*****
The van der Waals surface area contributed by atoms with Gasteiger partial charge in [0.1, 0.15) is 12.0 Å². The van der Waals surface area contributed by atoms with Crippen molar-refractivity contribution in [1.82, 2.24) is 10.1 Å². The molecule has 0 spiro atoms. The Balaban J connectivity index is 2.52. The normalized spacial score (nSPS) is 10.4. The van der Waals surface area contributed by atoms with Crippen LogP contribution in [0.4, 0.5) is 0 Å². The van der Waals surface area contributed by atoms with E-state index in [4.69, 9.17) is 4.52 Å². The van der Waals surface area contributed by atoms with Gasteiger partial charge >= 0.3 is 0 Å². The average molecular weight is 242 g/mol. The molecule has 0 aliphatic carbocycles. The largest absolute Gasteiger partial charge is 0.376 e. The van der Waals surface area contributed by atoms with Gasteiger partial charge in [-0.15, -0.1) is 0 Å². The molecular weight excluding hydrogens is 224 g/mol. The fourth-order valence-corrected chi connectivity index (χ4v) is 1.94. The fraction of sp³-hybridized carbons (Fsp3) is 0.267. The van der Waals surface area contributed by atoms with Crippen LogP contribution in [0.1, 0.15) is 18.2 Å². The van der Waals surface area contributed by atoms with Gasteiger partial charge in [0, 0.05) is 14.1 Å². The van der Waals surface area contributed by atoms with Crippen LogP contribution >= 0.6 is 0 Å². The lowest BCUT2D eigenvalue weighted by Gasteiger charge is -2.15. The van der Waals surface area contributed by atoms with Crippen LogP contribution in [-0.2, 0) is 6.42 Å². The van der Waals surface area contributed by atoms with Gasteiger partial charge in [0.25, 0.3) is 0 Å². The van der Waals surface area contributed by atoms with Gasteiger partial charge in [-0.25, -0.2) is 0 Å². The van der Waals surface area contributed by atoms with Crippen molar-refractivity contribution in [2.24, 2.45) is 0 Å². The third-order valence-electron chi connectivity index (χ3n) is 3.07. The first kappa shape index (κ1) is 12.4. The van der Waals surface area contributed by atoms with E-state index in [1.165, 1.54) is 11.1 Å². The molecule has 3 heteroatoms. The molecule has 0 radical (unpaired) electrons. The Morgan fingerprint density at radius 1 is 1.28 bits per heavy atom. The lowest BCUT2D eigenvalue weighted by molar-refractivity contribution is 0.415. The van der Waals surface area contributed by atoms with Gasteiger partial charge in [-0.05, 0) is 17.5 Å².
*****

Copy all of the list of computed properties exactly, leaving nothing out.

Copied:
The van der Waals surface area contributed by atoms with Gasteiger partial charge in [0.1, 0.15) is 12.0 Å². The van der Waals surface area contributed by atoms with Crippen molar-refractivity contribution in [1.82, 2.24) is 10.1 Å². The molecule has 0 spiro atoms. The Balaban J connectivity index is 2.52. The normalized spacial score (nSPS) is 10.4. The van der Waals surface area contributed by atoms with Crippen LogP contribution in [0.4, 0.5) is 0 Å². The van der Waals surface area contributed by atoms with E-state index in [4.69, 9.17) is 4.52 Å². The van der Waals surface area contributed by atoms with Gasteiger partial charge >= 0.3 is 0 Å². The average molecular weight is 242 g/mol. The molecule has 0 aliphatic carbocycles. The largest absolute Gasteiger partial charge is 0.376 e. The van der Waals surface area contributed by atoms with Gasteiger partial charge in [-0.15, -0.1) is 0 Å². The molecular weight excluding hydrogens is 224 g/mol. The fourth-order valence-corrected chi connectivity index (χ4v) is 1.94. The fraction of sp³-hybridized carbons (Fsp3) is 0.267. The van der Waals surface area contributed by atoms with Crippen LogP contribution in [0.1, 0.15) is 18.2 Å². The van der Waals surface area contributed by atoms with Gasteiger partial charge in [0, 0.05) is 14.1 Å². The van der Waals surface area contributed by atoms with Crippen LogP contribution >= 0.6 is 0 Å². The lowest BCUT2D eigenvalue weighted by Gasteiger charge is -2.15. The van der Waals surface area contributed by atoms with Crippen LogP contribution in [-0.2, 0) is 6.42 Å². The van der Waals surface area contributed by atoms with Gasteiger partial charge in [0.25, 0.3) is 0 Å². The van der Waals surface area contributed by atoms with Gasteiger partial charge in [-0.25, -0.2) is 0 Å². The van der Waals surface area contributed by atoms with Crippen molar-refractivity contribution in [2.24, 2.45) is 0 Å². The third-order valence-electron chi connectivity index (χ3n) is 3.07. The first kappa shape index (κ1) is 12.4. The van der Waals surface area contributed by atoms with E-state index in [1.165, 1.54) is 11.1 Å². The molecule has 3 heteroatoms. The molecule has 0 radical (unpaired) electrons. The Morgan fingerprint density at radius 1 is 1.28 bits per heavy atom. The lowest BCUT2D eigenvalue weighted by molar-refractivity contribution is 0.415. The van der Waals surface area contributed by atoms with Gasteiger partial charge in [-0.05, 0) is 17.5 Å².